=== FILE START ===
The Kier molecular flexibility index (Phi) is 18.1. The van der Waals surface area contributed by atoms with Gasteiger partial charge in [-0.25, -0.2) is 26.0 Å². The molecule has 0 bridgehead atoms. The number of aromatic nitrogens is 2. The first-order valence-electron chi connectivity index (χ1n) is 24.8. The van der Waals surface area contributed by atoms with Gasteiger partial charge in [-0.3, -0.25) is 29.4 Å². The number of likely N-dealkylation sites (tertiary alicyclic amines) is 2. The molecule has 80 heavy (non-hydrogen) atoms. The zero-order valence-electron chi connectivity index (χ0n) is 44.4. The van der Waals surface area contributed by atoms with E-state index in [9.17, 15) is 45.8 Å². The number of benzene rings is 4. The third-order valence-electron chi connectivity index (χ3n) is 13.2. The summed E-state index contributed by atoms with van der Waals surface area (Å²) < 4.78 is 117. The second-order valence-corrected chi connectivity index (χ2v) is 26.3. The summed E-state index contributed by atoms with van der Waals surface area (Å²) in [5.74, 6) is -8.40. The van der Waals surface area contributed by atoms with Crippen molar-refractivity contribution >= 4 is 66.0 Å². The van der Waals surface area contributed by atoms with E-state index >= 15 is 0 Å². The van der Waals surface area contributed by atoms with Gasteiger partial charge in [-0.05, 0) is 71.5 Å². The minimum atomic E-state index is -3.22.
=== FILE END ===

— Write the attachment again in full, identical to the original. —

The Kier molecular flexibility index (Phi) is 18.1. The van der Waals surface area contributed by atoms with Gasteiger partial charge in [-0.25, -0.2) is 26.0 Å². The molecule has 0 bridgehead atoms. The number of aromatic nitrogens is 2. The first-order valence-electron chi connectivity index (χ1n) is 24.8. The van der Waals surface area contributed by atoms with Gasteiger partial charge in [-0.3, -0.25) is 29.4 Å². The number of likely N-dealkylation sites (tertiary alicyclic amines) is 2. The molecule has 80 heavy (non-hydrogen) atoms. The zero-order valence-electron chi connectivity index (χ0n) is 44.4. The van der Waals surface area contributed by atoms with E-state index in [9.17, 15) is 45.8 Å². The number of benzene rings is 4. The third-order valence-electron chi connectivity index (χ3n) is 13.2. The summed E-state index contributed by atoms with van der Waals surface area (Å²) < 4.78 is 117. The second-order valence-corrected chi connectivity index (χ2v) is 26.3. The summed E-state index contributed by atoms with van der Waals surface area (Å²) in [5.74, 6) is -8.40. The van der Waals surface area contributed by atoms with Crippen molar-refractivity contribution >= 4 is 66.0 Å². The van der Waals surface area contributed by atoms with E-state index >= 15 is 0 Å². The van der Waals surface area contributed by atoms with Gasteiger partial charge in [-0.05, 0) is 71.5 Å². The minimum atomic E-state index is -3.22.